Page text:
3 mean specifically by that?

4 A. Well, I didn't think she stirred things up in the

5 newspapers. She didn't make public statements and she

6 didn't really write to the office or to ministers or

7 whatever. She was -- as far as I was concerned, she was

8 the legal adviser to the Garvaghy Road Residents

9 Coalition and she represented terrorists.

10 Now, in my background in the Prison Service, I have

11 talked to a lot worse people than Rosemary Nelson and

12 dealt with them in a constructive way, and that was my

13 attitude to the Garvaghy Road Residents Coalition and it

14 would have been the same to Mr Duffy if I had ever

15 met him.

16 Q. Yes. Now, you say that she didn't make public

17 statements, talk to the newspapers. We know that there

18 was a good deal of press interest in the cases with

19 which she was involved over this period.

20 A. Sure.

21 Q. Are you drawing a distinction there between the question

22 of whether or not there was press coverage on the one

23 hand and her provoking the press coverage on the other?

24 A. I'm drawing exactly that distinction, yes.

25 Q. Yes. Thank you. So you say you didn't regard her as

 

 

34


1 a troublemaker. How did you regard her?

2 A. I regarded her as the legal adviser to the Garvaghy Road

3 Residents Coalition and that's the only way I dealt with

4 her. And she didn't advise me, we never had

5 a conversation. She would have advised them and their

6 chairman in particular.

7 Q. Mr Mac Cionnaith?

8 A. Mac Cionnaith.

9 Q. Yes, indeed. But, as you say, just slightly further on

10 in the statement, she was known as a Nationalist lawyer

11 partly because of her role in this and partly because of

12 her representation of Colin Duffy. So it went a little

13 bit wider than the Residents Coalition?

14 A. Well, the whole of Northern Ireland is divided into

15 Nationalists and Unionists, you know. Whether people

16 inside those qualifications accepted they're Nationalist

17 or Unionist is another question.

18 She tended to come from the Nationalist side of the

19 community and to represent Nationalist people. There is

20 nothing more to it than that.

21 Q. You go on to talk about Colin Duffy and you say in the

22 penultimate sentence on the screen:

23 "Mr Duffy was charged and convicted of the murder of

24 a UVF man, but was later acquitted by the Court of

25 Appeal."

 

 

35


1 Do you mean the John Lyness case?

2 A. I don't know, sorry.

3 Q. Was it something you were told about?

4 A. It is a question of names, you know. I sometimes can't

5 remember the name of somebody I met yesterday, never

6 mind somebody a long time ago.

7 Q. And the acronym, UVF, are you sure about that?

8 A. Yes, I believe so.

9 Q. Right. Not UDR?

10 A. Possibly.

11 Q. Yes.

12 A. Sorry.

13 Q. Now, then you say:

14 "Mr Duffy was later charged with the murder of two

15 policemen."

16 That was the murder in Lurgan in June 1997,

17 wasn't it?

18 A. Yes.

19 Q. Which had a substantial impact, did it not?

20 A. Yes.

21 Q. Because, presumably, of its timing apart from anything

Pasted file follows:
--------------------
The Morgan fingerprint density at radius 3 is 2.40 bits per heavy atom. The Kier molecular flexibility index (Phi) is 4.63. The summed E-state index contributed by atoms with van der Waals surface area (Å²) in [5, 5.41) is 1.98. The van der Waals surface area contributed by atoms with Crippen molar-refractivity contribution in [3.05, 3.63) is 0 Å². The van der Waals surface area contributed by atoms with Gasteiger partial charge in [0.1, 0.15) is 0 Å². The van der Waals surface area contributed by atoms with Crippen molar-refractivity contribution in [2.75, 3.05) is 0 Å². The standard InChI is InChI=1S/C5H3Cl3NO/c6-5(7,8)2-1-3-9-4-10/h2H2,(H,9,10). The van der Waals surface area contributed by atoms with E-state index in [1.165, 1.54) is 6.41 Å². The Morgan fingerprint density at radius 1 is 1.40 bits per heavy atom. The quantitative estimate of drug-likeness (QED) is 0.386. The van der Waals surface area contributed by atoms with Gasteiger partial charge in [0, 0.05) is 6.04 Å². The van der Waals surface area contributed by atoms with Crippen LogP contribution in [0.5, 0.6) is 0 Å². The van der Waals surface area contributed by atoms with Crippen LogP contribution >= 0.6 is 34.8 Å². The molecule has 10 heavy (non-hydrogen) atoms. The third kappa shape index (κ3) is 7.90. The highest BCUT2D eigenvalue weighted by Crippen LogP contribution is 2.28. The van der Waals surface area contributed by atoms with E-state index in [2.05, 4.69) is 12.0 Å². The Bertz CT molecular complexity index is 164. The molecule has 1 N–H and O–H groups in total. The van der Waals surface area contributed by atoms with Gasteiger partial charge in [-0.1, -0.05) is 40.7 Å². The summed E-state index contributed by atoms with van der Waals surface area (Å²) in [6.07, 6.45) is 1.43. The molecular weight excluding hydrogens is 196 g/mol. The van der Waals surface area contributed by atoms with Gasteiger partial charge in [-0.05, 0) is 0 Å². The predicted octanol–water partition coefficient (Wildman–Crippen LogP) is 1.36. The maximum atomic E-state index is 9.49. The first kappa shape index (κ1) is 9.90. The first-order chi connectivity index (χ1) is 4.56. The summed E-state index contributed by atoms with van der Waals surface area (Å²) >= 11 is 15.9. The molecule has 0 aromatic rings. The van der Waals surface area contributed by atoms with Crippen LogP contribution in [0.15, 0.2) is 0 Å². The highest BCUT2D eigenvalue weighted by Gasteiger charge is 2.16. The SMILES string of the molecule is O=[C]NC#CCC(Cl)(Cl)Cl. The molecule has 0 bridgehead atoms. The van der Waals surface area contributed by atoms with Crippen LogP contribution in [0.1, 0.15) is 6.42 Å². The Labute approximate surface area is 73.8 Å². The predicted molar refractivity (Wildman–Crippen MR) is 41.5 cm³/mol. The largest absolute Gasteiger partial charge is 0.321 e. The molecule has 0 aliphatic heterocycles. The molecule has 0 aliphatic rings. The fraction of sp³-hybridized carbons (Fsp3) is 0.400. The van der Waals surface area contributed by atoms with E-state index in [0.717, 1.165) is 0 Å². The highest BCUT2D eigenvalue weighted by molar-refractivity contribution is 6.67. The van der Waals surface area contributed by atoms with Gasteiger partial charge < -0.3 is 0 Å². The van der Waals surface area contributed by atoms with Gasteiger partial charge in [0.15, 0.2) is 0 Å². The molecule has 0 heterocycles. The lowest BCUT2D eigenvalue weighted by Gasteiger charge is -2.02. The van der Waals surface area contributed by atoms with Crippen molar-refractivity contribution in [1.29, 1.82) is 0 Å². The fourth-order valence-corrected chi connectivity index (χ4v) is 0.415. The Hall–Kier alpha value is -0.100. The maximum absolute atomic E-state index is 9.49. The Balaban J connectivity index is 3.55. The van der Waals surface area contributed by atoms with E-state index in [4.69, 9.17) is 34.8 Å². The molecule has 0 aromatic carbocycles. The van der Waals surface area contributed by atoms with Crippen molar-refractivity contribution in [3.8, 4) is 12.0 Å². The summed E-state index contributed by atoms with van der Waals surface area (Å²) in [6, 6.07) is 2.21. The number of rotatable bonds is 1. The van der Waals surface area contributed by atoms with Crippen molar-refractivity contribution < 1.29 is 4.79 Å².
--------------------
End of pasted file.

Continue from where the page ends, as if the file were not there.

22 else?

23 A. Yes.

24 Q. It was an unexpected adverse development. Is that

25 correct?

 

 

36


1 A. And it was particularly vile sort of crime of coming up

2 behind them and shooting them in the head, if

3 I remember it.

4 Q. Yes. Now, just looking a little earlier in your

5 statement at paragraph 4 -- and that's RNI-820-113

6 (displayed) -- you have been asked in your interview

7 clearly about the incident on the Garvaghy Road where

8 she, Rosemary Nelson, alleged she had been assaulted.

9 You say you don't recall the incident. You say:

10 "Ms Nelson would have had to make a complaint

11 against the police and I believe she didn't trust the

12 police."

13 A. Yes.

14 Q. Can I just ask you, please, what is that belief

15 based on?

16 A. It is based on the fact that I was told she would not

17 apply for the Key Persons Protection Scheme because it

18 would involve the police examining her property.

19 Q. Presumably you were told that by your officials,

20 were you?

21 A. Yes.

22 Q. Can you remember the circumstances in which you were

23 given that information?

24 A. No.

25 Q. No. But that's the basis, is it, for your suggestion

 

 

37


1 that she didn't trust the police?

2 A. Yes. Also the fact that she did not apply for the Key

3 Persons Protection Scheme, and I think I have read

4 papers that confirm that -- read papers in the recent

5 past.

6 Q. More recently?

7 A. Yes.

8 Q. Yes. But in terms of what you knew at the time, did you

9 ever receive anything direct from her explaining why it

10 was she had decided not to apply?

11 A. No.

12 Q. No. Now, the final comment you make, which I wanted to

13 ask you about -- comment about Rosemary Nelson,

14 I mean -- is in paragraph 14 at RNI-820-116 (displayed),

15 and here, in the context of complaints made by her,

16 which you also deal with in your statement, you say:

17 "The complaint by Rosemary Nelson had a life of its

18 own."

19 There was a good deal of correspondence coming in to

20 Police Division in relation to that as well, was there

21 not?

22 A. From NGOs, yes.

23 Q. Indeed, from third parties?

24 A. Yes.

25 Q. "There were those people in Northern Ireland who were

 

 

38


1 anti-police and wanted to embarrass them. We were used

2 to this to some degree. Miss Nelson was not one of

3 those people."

4 A. She didn't seem to me to be particularly stirring it in

5 the public sense.